Good Points: Can run all new software and games adequately. Upgradeable with new video or sound cards, hard drives, and CPUs. Best price to performance ratio.

Bad Points. There are much faster systems out there. Cannot be upgraded to the fastest configurations.

High End Graphics Desktop Computer

Price: $1500 and higher

CPU: Athlon XP or Pentium 4, 3 GHz or faster
RAM: 512 -1000 MB or more of DDR or RDRAM
Hard drive: 80 GB or more
Video Card: Those that want to run 3D games or 3D business applications at the fastest speeds, ATI Radeon 9800 with 128-256 MB of DDR Video RAM or GeForce FX 5900 video card with 256 MB of DDR Video RAM.
Sound Card: A SoundBlaster Audigy or Live card.
Monitor: The bigger the better.
Modem: Network card.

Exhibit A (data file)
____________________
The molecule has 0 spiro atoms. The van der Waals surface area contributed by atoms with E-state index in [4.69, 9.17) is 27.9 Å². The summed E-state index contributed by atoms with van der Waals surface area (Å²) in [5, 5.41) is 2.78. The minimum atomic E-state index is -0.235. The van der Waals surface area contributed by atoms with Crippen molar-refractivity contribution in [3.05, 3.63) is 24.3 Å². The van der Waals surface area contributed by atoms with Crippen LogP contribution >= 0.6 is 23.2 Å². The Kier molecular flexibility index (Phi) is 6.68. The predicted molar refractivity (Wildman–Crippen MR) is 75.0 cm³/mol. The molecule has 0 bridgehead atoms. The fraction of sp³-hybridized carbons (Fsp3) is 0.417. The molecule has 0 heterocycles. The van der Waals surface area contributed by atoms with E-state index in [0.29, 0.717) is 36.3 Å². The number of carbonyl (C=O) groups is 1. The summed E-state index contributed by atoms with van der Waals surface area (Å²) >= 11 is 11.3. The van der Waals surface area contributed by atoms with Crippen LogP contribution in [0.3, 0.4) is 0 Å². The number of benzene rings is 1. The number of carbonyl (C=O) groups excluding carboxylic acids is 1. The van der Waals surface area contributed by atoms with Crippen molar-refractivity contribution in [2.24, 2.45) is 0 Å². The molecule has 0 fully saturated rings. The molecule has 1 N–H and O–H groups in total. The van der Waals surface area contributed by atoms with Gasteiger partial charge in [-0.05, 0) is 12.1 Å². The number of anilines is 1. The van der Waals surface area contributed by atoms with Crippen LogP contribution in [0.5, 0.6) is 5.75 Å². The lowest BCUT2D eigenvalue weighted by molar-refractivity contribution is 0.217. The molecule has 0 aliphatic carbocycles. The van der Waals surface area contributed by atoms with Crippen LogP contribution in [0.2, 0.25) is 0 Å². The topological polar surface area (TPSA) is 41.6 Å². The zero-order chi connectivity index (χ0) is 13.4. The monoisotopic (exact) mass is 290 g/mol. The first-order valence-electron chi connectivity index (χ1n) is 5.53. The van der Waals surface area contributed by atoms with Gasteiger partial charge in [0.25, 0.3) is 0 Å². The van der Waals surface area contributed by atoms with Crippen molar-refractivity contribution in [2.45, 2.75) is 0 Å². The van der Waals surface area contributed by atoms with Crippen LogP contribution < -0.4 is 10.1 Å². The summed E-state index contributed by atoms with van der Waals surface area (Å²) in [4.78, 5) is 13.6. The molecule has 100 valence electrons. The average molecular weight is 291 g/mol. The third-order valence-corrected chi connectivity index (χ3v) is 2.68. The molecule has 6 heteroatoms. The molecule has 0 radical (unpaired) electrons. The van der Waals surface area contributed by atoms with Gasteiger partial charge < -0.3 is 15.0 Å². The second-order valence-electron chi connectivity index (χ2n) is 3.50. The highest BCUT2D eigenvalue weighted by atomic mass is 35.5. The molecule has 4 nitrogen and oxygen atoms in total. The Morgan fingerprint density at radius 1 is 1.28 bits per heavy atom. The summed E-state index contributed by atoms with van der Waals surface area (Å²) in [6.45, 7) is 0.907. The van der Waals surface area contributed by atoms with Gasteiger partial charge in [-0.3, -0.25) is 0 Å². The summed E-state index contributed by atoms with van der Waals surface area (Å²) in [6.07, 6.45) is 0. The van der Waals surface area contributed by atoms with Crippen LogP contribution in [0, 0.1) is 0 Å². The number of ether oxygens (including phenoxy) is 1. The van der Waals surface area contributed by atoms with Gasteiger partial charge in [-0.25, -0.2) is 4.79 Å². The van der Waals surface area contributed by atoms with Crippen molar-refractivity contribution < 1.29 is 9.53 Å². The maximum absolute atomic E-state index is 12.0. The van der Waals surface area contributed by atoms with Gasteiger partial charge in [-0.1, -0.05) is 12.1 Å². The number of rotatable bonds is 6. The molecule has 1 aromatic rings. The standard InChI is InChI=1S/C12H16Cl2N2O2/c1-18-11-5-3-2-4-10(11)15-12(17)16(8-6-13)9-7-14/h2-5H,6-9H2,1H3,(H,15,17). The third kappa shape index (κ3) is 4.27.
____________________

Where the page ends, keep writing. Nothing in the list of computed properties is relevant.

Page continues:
Software: Windows XP Professional.

Good Points: You have one of the fastest computers around (until something faster is made in the next 2 weeks).

Bad Points. You pay big bucks to have the best. Your system depreciates rapidly in value as new CPUs, chipsets, motherboards, and graphics cards are announced.

Laptop Recommendations

Beginners Laptop

You want a computer for you and the kids to go online. You want the computer to be able to do spreadsheets, taxes or word processing. You don't want to spend a lot of money, but you want a computer that can keep up with new software.

Price: $800 and higher

CPU: Celeron or Athlon XP 1.8 GHz or faster
RAM: 256 MB
Hard drive: 30 GB or more
Video: Graphics chip built into motherboard. May have up to 64 MB of Video RAM.
Sound : Sound chip built into motherboard.